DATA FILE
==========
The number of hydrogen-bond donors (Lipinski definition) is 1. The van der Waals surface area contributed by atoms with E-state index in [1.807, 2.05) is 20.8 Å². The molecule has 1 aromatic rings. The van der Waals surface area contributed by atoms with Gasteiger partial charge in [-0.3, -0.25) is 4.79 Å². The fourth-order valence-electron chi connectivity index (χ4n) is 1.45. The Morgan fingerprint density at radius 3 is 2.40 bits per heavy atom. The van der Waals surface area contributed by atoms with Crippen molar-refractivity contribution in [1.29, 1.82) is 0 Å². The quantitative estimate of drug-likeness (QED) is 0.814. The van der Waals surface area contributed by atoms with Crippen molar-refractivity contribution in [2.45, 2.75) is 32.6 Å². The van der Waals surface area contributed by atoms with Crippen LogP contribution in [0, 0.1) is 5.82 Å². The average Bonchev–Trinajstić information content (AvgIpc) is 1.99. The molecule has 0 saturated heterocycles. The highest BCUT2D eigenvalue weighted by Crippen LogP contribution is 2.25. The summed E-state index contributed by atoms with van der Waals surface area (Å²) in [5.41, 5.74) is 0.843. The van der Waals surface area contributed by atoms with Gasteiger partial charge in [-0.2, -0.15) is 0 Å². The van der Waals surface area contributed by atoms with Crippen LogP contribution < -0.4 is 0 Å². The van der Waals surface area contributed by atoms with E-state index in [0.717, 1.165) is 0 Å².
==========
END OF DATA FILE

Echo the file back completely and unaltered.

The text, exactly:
The number of hydrogen-bond donors (Lipinski definition) is 1. The van der Waals surface area contributed by atoms with E-state index in [1.807, 2.05) is 20.8 Å². The molecule has 1 aromatic rings. The van der Waals surface area contributed by atoms with Gasteiger partial charge in [-0.3, -0.25) is 4.79 Å². The fourth-order valence-electron chi connectivity index (χ4n) is 1.45. The Morgan fingerprint density at radius 3 is 2.40 bits per heavy atom. The van der Waals surface area contributed by atoms with Crippen molar-refractivity contribution in [1.29, 1.82) is 0 Å². The quantitative estimate of drug-likeness (QED) is 0.814. The van der Waals surface area contributed by atoms with Crippen molar-refractivity contribution in [2.45, 2.75) is 32.6 Å². The van der Waals surface area contributed by atoms with Crippen LogP contribution in [0, 0.1) is 5.82 Å². The average Bonchev–Trinajstić information content (AvgIpc) is 1.99. The molecule has 0 saturated heterocycles. The highest BCUT2D eigenvalue weighted by Crippen LogP contribution is 2.25. The summed E-state index contributed by atoms with van der Waals surface area (Å²) in [5.41, 5.74) is 0.843. The van der Waals surface area contributed by atoms with Gasteiger partial charge in [-0.2, -0.15) is 0 Å². The van der Waals surface area contributed by atoms with Crippen LogP contribution < -0.4 is 0 Å². The van der Waals surface area contributed by atoms with E-state index in [0.717, 1.165) is 0 Å².